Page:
Tech Times reported on Feb. 17 that politics is a major stressor among Americans and, considering the many drastic changes the United States is still experiencing due to the Donald Trump administration, the stress is undeniable, especially for minority groups whose rights are quickly being revoked.
In this age of connectivity, one would think that always being connected and reachable would prove valuable but, as with everything in human life, anything in excess is bad for the body. For many Americans, being constantly connected takes a toll on their mental health and this is reflected in a survey carried out by the American Psychological Association and released on Feb. 23.
We already know that one's social media activities can tell a lot about a person but did you know that it can also indicate just how stressed a person truly is?
According to APA's survey, people who constantly check their social media experience a greater level of stress than those who do not check their profiles as frequently.
Some 3,511 adults, aged 18 years and older, living in the United States participated in an online survey conducted by Harris Poll for the APA in August 2016. On a 10-point scale, 1 indicates the lowest level of stress and 10 means an individual feels the highest level of stress. Respondents who were constant checkers were found to experience more stress.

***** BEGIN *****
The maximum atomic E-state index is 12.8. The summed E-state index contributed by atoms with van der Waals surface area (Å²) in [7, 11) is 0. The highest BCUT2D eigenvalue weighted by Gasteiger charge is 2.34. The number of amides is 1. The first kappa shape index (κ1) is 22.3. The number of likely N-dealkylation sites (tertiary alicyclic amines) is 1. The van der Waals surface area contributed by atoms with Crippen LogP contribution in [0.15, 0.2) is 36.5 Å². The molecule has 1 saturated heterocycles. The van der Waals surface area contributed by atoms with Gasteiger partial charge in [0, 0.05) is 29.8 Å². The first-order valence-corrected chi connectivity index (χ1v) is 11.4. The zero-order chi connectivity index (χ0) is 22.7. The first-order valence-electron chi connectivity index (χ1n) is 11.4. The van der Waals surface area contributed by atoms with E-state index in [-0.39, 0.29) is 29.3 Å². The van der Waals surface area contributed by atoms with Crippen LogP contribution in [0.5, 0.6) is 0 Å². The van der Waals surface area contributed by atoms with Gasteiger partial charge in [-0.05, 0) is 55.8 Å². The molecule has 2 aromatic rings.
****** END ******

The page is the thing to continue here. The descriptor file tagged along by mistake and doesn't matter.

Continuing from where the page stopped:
"[The] average reported overall stress level for constant checkers is 5.3, compared with 4.4 for those who don't check as frequently," APA reports.
However, the report also noted that, those who frequently check their work emails even on their days off were an even more stressed group of people, averaging 6 on the 10-point scale.
"[While] technology helps us in many ways, being constantly connected can have a negative impact on both their physical and mental health," APA's Associate Executive Director for Practice Research and Policy, Dr. Lynn Bufka, said.
Moreover, participants who are also parents revealed that they are frustrated with how their children seem to be addicted to their smartphones and tablets and feel that the technology is making their families more disconnected.
The participants are also conscious of the fact that social media has negative effects and 42 percent of the constant checkers in the sample were aware and worried about social media's effects on their mental health.
Dr. Bufka recommends taking a digital detox to constant checkers. That is, constant checkers should take some time away from social media and unplug their gadgets to focus on their well-being, and this could start with placing limits on one's social media presence.
The APA published the reports of the study in two parts and you can find both in the Stress in America webpage.